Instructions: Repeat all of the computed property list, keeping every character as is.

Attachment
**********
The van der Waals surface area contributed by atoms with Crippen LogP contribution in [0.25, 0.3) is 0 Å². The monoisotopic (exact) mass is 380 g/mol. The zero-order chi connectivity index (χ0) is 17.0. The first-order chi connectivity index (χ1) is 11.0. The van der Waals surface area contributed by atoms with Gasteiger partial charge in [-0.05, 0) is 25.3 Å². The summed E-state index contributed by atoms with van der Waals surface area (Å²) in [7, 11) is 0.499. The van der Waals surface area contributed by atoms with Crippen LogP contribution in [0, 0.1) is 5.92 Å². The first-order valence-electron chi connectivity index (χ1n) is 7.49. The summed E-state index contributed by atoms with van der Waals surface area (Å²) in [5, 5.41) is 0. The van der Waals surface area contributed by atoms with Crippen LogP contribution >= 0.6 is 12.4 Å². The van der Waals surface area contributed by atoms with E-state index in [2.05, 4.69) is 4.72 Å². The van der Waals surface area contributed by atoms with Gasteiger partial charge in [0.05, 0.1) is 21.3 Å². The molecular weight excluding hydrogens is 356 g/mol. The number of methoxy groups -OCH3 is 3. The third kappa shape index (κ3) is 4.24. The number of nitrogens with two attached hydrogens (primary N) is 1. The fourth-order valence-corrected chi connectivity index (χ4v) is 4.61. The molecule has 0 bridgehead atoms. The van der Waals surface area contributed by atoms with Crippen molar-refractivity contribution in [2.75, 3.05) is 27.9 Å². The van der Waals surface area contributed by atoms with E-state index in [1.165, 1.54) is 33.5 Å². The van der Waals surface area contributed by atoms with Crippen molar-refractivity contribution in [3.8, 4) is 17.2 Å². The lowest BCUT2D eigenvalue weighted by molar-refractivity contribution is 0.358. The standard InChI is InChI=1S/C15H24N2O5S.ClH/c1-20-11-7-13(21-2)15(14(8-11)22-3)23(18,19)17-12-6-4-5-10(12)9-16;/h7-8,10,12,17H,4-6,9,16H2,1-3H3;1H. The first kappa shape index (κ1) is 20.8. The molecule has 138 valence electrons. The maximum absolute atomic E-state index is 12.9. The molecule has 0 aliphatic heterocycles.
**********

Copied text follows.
The van der Waals surface area contributed by atoms with Crippen LogP contribution in [0.25, 0.3) is 0 Å². The monoisotopic (exact) mass is 380 g/mol. The zero-order chi connectivity index (χ0) is 17.0. The first-order chi connectivity index (χ1) is 11.0. The van der Waals surface area contributed by atoms with Gasteiger partial charge in [-0.05, 0) is 25.3 Å². The summed E-state index contributed by atoms with van der Waals surface area (Å²) in [7, 11) is 0.499. The van der Waals surface area contributed by atoms with Crippen LogP contribution in [0, 0.1) is 5.92 Å². The first-order valence-electron chi connectivity index (χ1n) is 7.49. The summed E-state index contributed by atoms with van der Waals surface area (Å²) in [5, 5.41) is 0. The van der Waals surface area contributed by atoms with Crippen LogP contribution >= 0.6 is 12.4 Å². The van der Waals surface area contributed by atoms with E-state index in [2.05, 4.69) is 4.72 Å². The van der Waals surface area contributed by atoms with Gasteiger partial charge in [0.05, 0.1) is 21.3 Å². The molecular weight excluding hydrogens is 356 g/mol. The number of methoxy groups -OCH3 is 3. The third kappa shape index (κ3) is 4.24. The number of nitrogens with two attached hydrogens (primary N) is 1. The fourth-order valence-corrected chi connectivity index (χ4v) is 4.61. The molecule has 0 bridgehead atoms. The van der Waals surface area contributed by atoms with Crippen molar-refractivity contribution in [2.75, 3.05) is 27.9 Å². The van der Waals surface area contributed by atoms with E-state index in [1.165, 1.54) is 33.5 Å². The van der Waals surface area contributed by atoms with Crippen molar-refractivity contribution in [3.8, 4) is 17.2 Å². The lowest BCUT2D eigenvalue weighted by molar-refractivity contribution is 0.358. The standard InChI is InChI=1S/C15H24N2O5S.ClH/c1-20-11-7-13(21-2)15(14(8-11)22-3)23(18,19)17-12-6-4-5-10(12)9-16;/h7-8,10,12,17H,4-6,9,16H2,1-3H3;1H. The first kappa shape index (κ1) is 20.8. The molecule has 138 valence electrons. The maximum absolute atomic E-state index is 12.9. The molecule has 0 aliphatic heterocycles.